TAGBILARAN CITY, Bohol, June 14, (PIA) –Keeping true to allegations of going unconventional in his ways, Maribojoc town mayor is at it again, if only to avert potential conflicts among his people. 

In the town’s Demonstration Farm, they do not resort to cooperatives or people’s organizations to man the 5 hectare organic farming facility operations, as the usual minds would do. 

Instead, they go down to the core of the organizations and take the family to oversee the farm operations. 

Learning from his stint as city administrator and engineer in the country’s largest city and having had so much time spent on settling petty disputes, Mayor Leoncio Evasco Jr., said organizing people run the risk of them getting misunderstandings, which could be disastrous to the venture. 

“The moment people start to handle finances, you will have a problem,” Evasco, who used to be a priest hinted. 

Having secured by agreements with private land owners on the usufruct of some aggregate 5 hectares of idle rocky land, and having trained for organic farming from a technology in Davao, Maribojoc rolled its sleeves and initiated land productivity recovery with the use of nitrogen fixing plants. 

Soon to be named Binhi sa Panginabuhi-an Demo Farm and Training Center in Bayacabac, Maribojoc, Bohol, the center had Reyland Jabonillo as center manager and went on to Organic Hog Raising, Concoction Making for the supplemental feeds, Housing and Bedding Preparation and Nutrition and Feed Formulation.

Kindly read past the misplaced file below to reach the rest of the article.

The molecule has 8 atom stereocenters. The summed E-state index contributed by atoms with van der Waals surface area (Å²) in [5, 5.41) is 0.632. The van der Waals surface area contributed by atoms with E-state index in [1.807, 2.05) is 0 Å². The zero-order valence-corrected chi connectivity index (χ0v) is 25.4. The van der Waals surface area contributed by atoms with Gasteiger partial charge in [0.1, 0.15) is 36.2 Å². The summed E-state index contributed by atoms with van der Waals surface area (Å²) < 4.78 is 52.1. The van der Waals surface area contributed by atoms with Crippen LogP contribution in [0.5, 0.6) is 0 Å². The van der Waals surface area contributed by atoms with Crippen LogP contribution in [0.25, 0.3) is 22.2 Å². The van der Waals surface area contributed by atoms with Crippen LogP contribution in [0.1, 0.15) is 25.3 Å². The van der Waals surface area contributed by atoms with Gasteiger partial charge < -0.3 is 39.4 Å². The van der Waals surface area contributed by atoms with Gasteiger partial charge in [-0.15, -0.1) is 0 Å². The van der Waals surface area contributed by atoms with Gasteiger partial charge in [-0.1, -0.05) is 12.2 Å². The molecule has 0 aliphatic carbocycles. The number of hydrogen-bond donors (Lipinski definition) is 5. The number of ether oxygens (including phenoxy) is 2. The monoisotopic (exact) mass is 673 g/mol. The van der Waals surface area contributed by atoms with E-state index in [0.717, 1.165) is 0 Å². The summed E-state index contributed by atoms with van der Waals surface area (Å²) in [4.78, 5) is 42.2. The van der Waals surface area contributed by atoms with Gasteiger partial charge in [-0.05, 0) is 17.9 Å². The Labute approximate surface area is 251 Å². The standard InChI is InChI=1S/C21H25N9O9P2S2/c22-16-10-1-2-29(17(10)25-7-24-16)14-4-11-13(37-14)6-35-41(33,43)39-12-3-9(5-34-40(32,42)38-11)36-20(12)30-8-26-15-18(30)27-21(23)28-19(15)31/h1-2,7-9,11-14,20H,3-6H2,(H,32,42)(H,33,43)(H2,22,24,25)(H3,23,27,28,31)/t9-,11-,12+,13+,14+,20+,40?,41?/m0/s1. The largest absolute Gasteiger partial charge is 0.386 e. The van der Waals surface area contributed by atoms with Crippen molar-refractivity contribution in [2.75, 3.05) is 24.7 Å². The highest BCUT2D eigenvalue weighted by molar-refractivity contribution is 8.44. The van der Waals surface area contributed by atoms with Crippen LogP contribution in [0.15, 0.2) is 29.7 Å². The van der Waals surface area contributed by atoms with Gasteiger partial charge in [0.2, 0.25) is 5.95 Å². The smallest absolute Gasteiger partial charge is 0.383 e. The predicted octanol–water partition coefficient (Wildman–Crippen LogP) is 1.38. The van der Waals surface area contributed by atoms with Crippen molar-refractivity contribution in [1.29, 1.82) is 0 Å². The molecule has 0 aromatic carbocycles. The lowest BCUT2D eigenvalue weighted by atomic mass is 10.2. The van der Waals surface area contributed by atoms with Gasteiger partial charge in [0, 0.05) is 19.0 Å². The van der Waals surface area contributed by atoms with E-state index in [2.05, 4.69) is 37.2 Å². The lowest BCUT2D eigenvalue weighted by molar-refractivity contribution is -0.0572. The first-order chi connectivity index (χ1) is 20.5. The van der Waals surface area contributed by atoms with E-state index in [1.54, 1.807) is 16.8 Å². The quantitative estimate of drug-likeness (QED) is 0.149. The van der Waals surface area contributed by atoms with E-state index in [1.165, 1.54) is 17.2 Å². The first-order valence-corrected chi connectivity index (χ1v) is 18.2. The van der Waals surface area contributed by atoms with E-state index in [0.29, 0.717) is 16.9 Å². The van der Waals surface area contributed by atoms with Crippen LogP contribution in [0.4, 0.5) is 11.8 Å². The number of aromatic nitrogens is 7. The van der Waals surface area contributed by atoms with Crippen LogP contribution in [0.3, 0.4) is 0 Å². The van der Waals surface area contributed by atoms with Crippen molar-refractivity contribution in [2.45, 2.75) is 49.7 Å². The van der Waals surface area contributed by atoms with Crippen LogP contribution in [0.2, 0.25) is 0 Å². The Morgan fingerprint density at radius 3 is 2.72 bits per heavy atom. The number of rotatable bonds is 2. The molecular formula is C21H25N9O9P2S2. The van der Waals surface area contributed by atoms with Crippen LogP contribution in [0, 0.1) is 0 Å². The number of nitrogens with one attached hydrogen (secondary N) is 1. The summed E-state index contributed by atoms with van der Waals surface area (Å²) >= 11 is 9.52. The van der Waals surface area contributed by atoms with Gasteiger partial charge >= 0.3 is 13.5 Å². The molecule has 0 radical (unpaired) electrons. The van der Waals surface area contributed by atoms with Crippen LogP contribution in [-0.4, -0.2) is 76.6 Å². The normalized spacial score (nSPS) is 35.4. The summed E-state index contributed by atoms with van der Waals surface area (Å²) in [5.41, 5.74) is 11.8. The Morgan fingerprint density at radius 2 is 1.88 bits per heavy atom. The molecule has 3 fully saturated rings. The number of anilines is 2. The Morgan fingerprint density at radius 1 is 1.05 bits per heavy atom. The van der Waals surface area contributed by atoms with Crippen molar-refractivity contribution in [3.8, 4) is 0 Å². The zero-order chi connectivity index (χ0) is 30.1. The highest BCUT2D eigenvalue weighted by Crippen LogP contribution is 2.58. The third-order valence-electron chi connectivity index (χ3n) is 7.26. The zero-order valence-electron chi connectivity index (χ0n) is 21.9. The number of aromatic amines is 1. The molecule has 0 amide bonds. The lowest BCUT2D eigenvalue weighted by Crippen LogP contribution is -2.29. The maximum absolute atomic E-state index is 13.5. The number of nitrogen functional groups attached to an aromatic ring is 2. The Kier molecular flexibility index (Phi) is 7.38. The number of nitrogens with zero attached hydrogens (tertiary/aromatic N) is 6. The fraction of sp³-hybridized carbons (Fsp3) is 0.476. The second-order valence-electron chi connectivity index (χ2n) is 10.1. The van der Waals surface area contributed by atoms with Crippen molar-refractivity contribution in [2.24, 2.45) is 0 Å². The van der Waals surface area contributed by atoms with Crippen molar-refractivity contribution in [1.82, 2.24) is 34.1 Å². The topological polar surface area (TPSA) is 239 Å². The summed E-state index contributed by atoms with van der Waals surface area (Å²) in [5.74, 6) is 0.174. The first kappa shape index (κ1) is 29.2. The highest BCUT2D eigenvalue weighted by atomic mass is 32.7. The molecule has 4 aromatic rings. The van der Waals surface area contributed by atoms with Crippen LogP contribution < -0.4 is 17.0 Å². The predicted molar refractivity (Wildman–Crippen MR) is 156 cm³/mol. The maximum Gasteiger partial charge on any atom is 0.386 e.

The farm has to innovate and make its own feeds, fertilizers and using indigenous micro-organisms to fatten the soil and restore it to productive levels. 

For over a year, we were into planting forage grass and legumes to cure the soil and shifted to production about a year ago, Evasco, who farm workers characterize as hands on in the farm, conveyed. 

When we had the greens, then we started the production, farm manager Reyland Jabonillo recalled. 

A Seal of Good Housekeeping (SGH) award for two consecutive years fattened the town agri-fund kitty and allowed it to boost its organic farming capability by getting into vegetable production and vermiculture to supplement the organic fertilizer requirements, to free range chicken poultry, piggery and the most recent dairy cattle milk production. 

The management and operation of the sprawling facility however was a poser, also confesses Jabonillo who fears the farm success could be shot down by infighting among its operators. 

We have seen cooperatives and peoples organizations disintegrate as soon as fiscal accounting comes in, Evasco blurted out. 

We see the family as the most basic form of society and we want to respond to the problem of children shying away from work and responsibility, Evasco intoned. 

By using families to tend the farm, they consider themselves part owners, so we do not see any reason to hire security guards, the mayor said. 

By using the families to manage parts of the farm, we allow children the imbibe the value of work and responsibility, according to the mayor. 

Now, the town demo farm is slowly becoming a center of organic farming learning and families admit that organic farming gets them the highest return of investments so far. 

The free range chicken has 70% return of investments while its hog raising gives P2,000 ROI, considering the use of native and easily available feeds, Jabonillo shared.